Question… Which is the largest organ in the human body? A lot of people think the answer is the brain, lungs or liver when asked this question. When in fact, the answer is the skin. All of the skin combined in a big heap would weigh more than any other organ. The skin equates to approximately 7% of total body weight in an average adult. It’s an incredibly intricate structure that forms the outer layers of our bodies. But why do we have skin? Read on to find out all the cool things our skin does for us…
Functions of the skin
The skin has six main jobs to do on a day-to-day basis. These include:
Controlling body temperature
This organ does a fantastic job of keeping our body temperature stable. It does this in two ways: through sweating, and changes in blood flow, depending on the temperature of the air around us. If we are in a hot climate, our body releases sweat from glands in the skin. The blood vessels that run through our skin also get wider allowing increased blood flow, therefore further releasing heat from the body. This process reverses in cold climates. We sweat less and the blood vessels get narrower, reducing the amount of blood flow which helps the body retain heat. Magic!
The skin also acts as a reservoir for our blood. Within the thin layers there are lots of blood vessels which, at rest (i.e. sitting or lying down), hold somewhere between 8-10% of the total blood in the body. That’s a LOT of blood
Our bodies are covered in one big protective coating. The skin protects us from the outside world and much of what it throws at us. Our skin is made up of very tightly packed, minuscule cells that produce a hardy protein known as Keratin. This protects the tissues inside us from heat, scratches, chemicals and any nasties that are floating around. Special glands in the skin produce an oily substance which covers our skin and hairs to stop them from drying out. Our sweat is also acidic and protects against nasty germs. Pigment in our skin protects us from the sun’s harmful UV rays. Finally, there are other special types of cells that recognise any nasties that have made their way through the layers and alerts our immune system to send in the soldiers to kill the unwanted guests. It really works hard to keep you safe!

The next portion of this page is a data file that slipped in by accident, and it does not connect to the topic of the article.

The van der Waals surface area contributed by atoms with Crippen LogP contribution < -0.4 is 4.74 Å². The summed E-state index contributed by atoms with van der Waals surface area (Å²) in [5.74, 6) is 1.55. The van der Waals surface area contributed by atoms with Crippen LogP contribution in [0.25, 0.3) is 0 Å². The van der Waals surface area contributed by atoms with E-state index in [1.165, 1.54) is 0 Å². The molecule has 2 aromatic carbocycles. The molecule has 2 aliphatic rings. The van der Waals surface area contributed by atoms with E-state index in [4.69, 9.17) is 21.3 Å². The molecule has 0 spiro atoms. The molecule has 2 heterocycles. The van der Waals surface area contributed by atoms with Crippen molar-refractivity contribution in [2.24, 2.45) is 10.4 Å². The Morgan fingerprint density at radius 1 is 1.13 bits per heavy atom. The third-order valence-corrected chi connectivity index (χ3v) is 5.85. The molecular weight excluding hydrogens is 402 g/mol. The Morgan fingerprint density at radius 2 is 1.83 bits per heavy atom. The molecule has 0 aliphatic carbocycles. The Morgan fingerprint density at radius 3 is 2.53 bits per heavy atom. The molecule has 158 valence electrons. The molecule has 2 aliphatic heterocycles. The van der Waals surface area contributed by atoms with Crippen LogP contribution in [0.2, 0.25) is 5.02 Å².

Within its layers, there are thousands of tiny structures known as receptors, which help us to detect certain sensations. Nerve endings do a similar job. These sensations include touch, vibration, pressure, tickling, heat, cold, and pain.
Absorption and excretion
I.e. taking in and getting rid! Absorption refers to the movement of substances from the outside world, through the skin and into our bodies. We can absorb certain vitamins, drugs (think about a hydrocortisone cream), gases (oxygen and carbon dioxide), as well as many other substances through our skin. Many of these are good substances that we need to live. Others can be harmful to our bodies. Excretion refers to the removal of waste substances from the body. Our sweat is one way we can get rid of these waste substances. We also lose water from the surface through the process of evaporation.
Vitamin D production
We need Vitamin D for many processes in the body. It is produced when the sun’s UV rays hit our exposed skin. Vitamin D helps us absorb calcium from the food that we eat. Both of these substances are important for good bone and muscle health. This essential vitamin also plays a major role in our immune system function when we need to fight off an invasion of microbes. It is also needed by the body to reduce levels of inflammation.
Impressed? We are. How cool is that?! Or is it hot…? Oh, whatever ‘tickles’ your fancy! 😉
- Tortora, G. and Derrickson, B. 2011. Principles of Anatomy and Physiology. 13th ed. Asia: John Wiley & Sons, Inc
InformedHealth.org. 2019. How does skin work? [Online]. Available from: https://www.ncbi.nlm.nih.gov/books/NBK279255/. [Accessed 15 Jul 2020]